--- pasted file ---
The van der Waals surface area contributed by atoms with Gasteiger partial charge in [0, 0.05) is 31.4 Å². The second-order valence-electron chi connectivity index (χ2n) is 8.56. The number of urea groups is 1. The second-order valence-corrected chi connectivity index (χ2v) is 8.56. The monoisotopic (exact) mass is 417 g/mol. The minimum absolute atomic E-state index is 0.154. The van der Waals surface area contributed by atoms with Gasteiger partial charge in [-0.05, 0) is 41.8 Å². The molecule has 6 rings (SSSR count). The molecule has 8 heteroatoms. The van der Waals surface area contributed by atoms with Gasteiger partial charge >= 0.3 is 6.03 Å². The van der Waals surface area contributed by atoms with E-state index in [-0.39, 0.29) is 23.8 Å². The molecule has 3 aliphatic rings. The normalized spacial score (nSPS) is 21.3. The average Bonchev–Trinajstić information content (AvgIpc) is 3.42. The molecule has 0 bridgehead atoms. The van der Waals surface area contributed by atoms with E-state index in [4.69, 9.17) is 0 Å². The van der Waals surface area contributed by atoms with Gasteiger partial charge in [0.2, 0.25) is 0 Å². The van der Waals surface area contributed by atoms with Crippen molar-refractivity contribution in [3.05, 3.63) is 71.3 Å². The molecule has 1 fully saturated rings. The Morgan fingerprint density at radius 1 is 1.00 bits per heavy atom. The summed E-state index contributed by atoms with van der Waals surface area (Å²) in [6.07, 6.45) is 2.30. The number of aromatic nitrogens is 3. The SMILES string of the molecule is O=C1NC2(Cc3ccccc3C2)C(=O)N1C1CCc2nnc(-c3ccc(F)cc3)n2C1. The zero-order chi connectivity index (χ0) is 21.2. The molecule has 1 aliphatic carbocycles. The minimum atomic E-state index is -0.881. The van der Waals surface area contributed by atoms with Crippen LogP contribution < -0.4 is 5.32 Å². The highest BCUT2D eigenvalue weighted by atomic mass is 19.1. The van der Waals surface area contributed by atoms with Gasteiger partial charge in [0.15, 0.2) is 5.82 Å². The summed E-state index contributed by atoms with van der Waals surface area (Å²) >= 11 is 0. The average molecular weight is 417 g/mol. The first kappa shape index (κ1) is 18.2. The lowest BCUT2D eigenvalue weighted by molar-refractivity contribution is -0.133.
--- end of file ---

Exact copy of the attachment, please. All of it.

The van der Waals surface area contributed by atoms with Gasteiger partial charge in [0, 0.05) is 31.4 Å². The second-order valence-electron chi connectivity index (χ2n) is 8.56. The number of urea groups is 1. The second-order valence-corrected chi connectivity index (χ2v) is 8.56. The monoisotopic (exact) mass is 417 g/mol. The minimum absolute atomic E-state index is 0.154. The van der Waals surface area contributed by atoms with Gasteiger partial charge in [-0.05, 0) is 41.8 Å². The molecule has 6 rings (SSSR count). The molecule has 8 heteroatoms. The van der Waals surface area contributed by atoms with Gasteiger partial charge >= 0.3 is 6.03 Å². The van der Waals surface area contributed by atoms with E-state index in [-0.39, 0.29) is 23.8 Å². The molecule has 3 aliphatic rings. The normalized spacial score (nSPS) is 21.3. The average Bonchev–Trinajstić information content (AvgIpc) is 3.42. The molecule has 0 bridgehead atoms. The van der Waals surface area contributed by atoms with E-state index in [4.69, 9.17) is 0 Å². The van der Waals surface area contributed by atoms with Gasteiger partial charge in [0.2, 0.25) is 0 Å². The van der Waals surface area contributed by atoms with Crippen molar-refractivity contribution in [3.05, 3.63) is 71.3 Å². The molecule has 1 fully saturated rings. The Morgan fingerprint density at radius 1 is 1.00 bits per heavy atom. The summed E-state index contributed by atoms with van der Waals surface area (Å²) in [6.07, 6.45) is 2.30. The number of aromatic nitrogens is 3. The SMILES string of the molecule is O=C1NC2(Cc3ccccc3C2)C(=O)N1C1CCc2nnc(-c3ccc(F)cc3)n2C1. The zero-order chi connectivity index (χ0) is 21.2. The molecule has 1 aliphatic carbocycles. The minimum atomic E-state index is -0.881. The van der Waals surface area contributed by atoms with Crippen LogP contribution < -0.4 is 5.32 Å². The highest BCUT2D eigenvalue weighted by atomic mass is 19.1. The van der Waals surface area contributed by atoms with Gasteiger partial charge in [0.15, 0.2) is 5.82 Å². The summed E-state index contributed by atoms with van der Waals surface area (Å²) >= 11 is 0. The average molecular weight is 417 g/mol. The first kappa shape index (κ1) is 18.2. The lowest BCUT2D eigenvalue weighted by molar-refractivity contribution is -0.133.